Esophagus cancer stage 4

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After a nasty infection before Xmas and feeling so ill, my gp sent me to a&e I had blood tests, ct scan etc, to then be told by the Dr they'd seen a lesion in my esophagus.  An appointment was arranged for further ct scan and mri and endoscopy where they took 8 biopsies and they said the lesion was 8-10 cm long. On the report I could see he'd written malignant looking tumour. I had a call from oncology team to go and see the oncology Dr within a week, I felt this wasn't good and unfortunately I have been told I have stage 4 esophagus cancer. It's not curable and they said they're not operating I'm going to have chemo every 2 weeks and offered to put me on a immunotherapy trial.  My world has been turned upside down,  I'm so scared, unsure if  this means I haven’t got long to live but too scared to ask, I  said this to the Dr and she said well lets look at that question again in 3 months. My husband passed away last year suddenly and although I have great friends and family I feel so alone. My son gets married in August this year. I can eat at the moment even though it's sometimes uncomfortable. They also mentioned having a PICC fitted but looking at all the information I'm unsure that's for me I'm squeamish and would hate the thought of that being in my arm.

I'm 62 and still working. 

  • Hi Cookco

    Most of us have been where you are, one way or another.

    Personally I'm 53, stage 4 squamous cell carcinoma OC. I've had chemo-radiation and I'm currently on immunotherapy. I was not suitable for surgery as the tumour was too high in my throat. I was diagnosed in november 2022 and I've been fighting ever since.

    I appreciate you will feel totally overwhelmed but hopefully you will have an excellent medical team around you to guide and advise you.  A PiCC line really does make your life alot easier for bloods, chemo, etc instead of pricking you every time you need treatment.  You get used to it and you can get covers for it to save you seeing it all the time.  You can also get what's called a Limbo to wear in the shower to save it getting wet.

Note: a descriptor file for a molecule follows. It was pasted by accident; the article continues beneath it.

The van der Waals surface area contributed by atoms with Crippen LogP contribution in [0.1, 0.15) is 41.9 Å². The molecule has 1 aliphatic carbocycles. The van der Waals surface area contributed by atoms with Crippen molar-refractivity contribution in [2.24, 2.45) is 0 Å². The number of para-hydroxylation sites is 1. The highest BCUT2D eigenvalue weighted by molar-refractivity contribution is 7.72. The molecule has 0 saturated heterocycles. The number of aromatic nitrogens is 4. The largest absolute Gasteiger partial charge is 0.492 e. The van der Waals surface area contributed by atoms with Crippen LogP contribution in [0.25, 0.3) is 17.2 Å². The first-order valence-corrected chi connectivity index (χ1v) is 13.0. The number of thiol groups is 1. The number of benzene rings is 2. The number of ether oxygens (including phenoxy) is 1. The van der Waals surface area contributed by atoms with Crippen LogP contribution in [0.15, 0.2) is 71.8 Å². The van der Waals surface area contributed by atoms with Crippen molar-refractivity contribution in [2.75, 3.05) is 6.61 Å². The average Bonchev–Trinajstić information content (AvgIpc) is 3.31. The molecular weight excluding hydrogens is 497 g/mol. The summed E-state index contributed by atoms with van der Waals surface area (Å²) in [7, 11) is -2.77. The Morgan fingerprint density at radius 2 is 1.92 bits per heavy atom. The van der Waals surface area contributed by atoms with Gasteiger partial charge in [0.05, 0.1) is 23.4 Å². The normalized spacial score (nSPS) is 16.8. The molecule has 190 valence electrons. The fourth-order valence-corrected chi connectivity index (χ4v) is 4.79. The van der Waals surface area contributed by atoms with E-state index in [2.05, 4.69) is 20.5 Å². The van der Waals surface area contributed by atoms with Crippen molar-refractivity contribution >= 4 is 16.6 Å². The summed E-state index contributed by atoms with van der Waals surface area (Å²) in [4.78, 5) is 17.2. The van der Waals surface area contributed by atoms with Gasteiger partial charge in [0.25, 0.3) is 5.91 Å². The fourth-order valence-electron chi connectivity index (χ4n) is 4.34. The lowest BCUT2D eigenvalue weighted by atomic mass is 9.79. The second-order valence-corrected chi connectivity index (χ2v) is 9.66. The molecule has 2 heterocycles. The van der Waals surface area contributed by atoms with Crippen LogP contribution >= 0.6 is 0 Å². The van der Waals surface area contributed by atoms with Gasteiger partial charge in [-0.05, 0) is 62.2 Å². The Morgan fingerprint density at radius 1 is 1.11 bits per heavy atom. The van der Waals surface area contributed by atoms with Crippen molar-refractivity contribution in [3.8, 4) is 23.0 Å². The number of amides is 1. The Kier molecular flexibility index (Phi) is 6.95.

As for the question of how long you've got.  Its a big question.  And do you really want to know?  Do the doctors really know.  See what treatment they're offering, see how you're body reacts as we're all different then rethink the question then.  There's no hurry. And if your Dr is saying have the conversation in 3 months I'd follow her lead.

    Use your sons wedding as a focal point. Share this with your medical team so attempts can be made schedule everything around you being at your best for the wedding.

    Hopefully this helps clarify a few little things.  Good luck on your journey.


  • Thank you Mel for replying.  I think I've just not come to terms with it yet. Maybe when my chemo starts I will. Got to go back to hospital Wednesday to sign consent form for immunotherapy and will chat more to them then. Have you reacted well to your treatment? Has the tumour shrunk? 


  • Yes. Last week I learned that the tumour had shrunk with immunotherapy and we are currently working out the way forward. Unfortunately where the tumour has receded its left a hole between the trachea and oesophagus called a fistula.  I'll find out tomorrow what the outcome of Friday's MDT meeting was and whether the surgeons have a solution to this hole. A stent in my oesophagus didn't work last time so I'll see what they have to say. You'll find you do alot of waiting on this journey, from appointment to test to result to whatever next.

    I appreciate it is early days. So yes, you are raw and still getting to grips with the fact that your life is about to change completely. This forum is great for asking questions or ranting. Someone's always here to listen. Just ask if there's anything else I can help with.